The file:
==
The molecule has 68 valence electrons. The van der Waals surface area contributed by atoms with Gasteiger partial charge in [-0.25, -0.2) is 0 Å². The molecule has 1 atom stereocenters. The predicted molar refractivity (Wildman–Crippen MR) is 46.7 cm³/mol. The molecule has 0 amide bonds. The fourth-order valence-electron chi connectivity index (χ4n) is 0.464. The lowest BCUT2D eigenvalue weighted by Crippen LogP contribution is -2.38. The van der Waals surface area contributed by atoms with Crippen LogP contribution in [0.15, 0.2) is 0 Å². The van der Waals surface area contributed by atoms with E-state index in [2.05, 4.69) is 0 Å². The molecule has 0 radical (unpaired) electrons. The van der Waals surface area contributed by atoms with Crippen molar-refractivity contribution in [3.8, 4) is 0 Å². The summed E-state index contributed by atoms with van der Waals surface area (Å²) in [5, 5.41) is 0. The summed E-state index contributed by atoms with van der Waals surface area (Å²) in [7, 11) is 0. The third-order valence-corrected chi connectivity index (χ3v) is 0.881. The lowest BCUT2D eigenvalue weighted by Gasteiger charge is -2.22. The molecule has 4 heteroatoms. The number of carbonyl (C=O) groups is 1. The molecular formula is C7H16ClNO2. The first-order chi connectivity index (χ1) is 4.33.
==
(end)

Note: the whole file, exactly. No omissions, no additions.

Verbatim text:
The molecule has 68 valence electrons. The van der Waals surface area contributed by atoms with Gasteiger partial charge in [-0.25, -0.2) is 0 Å². The molecule has 1 atom stereocenters. The predicted molar refractivity (Wildman–Crippen MR) is 46.7 cm³/mol. The molecule has 0 amide bonds. The fourth-order valence-electron chi connectivity index (χ4n) is 0.464. The lowest BCUT2D eigenvalue weighted by Crippen LogP contribution is -2.38. The van der Waals surface area contributed by atoms with Crippen LogP contribution in [0.15, 0.2) is 0 Å². The van der Waals surface area contributed by atoms with E-state index in [2.05, 4.69) is 0 Å². The molecule has 0 radical (unpaired) electrons. The van der Waals surface area contributed by atoms with Crippen molar-refractivity contribution in [3.8, 4) is 0 Å². The summed E-state index contributed by atoms with van der Waals surface area (Å²) in [5, 5.41) is 0. The summed E-state index contributed by atoms with van der Waals surface area (Å²) in [7, 11) is 0. The third-order valence-corrected chi connectivity index (χ3v) is 0.881. The lowest BCUT2D eigenvalue weighted by Gasteiger charge is -2.22. The molecule has 4 heteroatoms. The number of carbonyl (C=O) groups is 1. The molecular formula is C7H16ClNO2. The first-order chi connectivity index (χ1) is 4.33.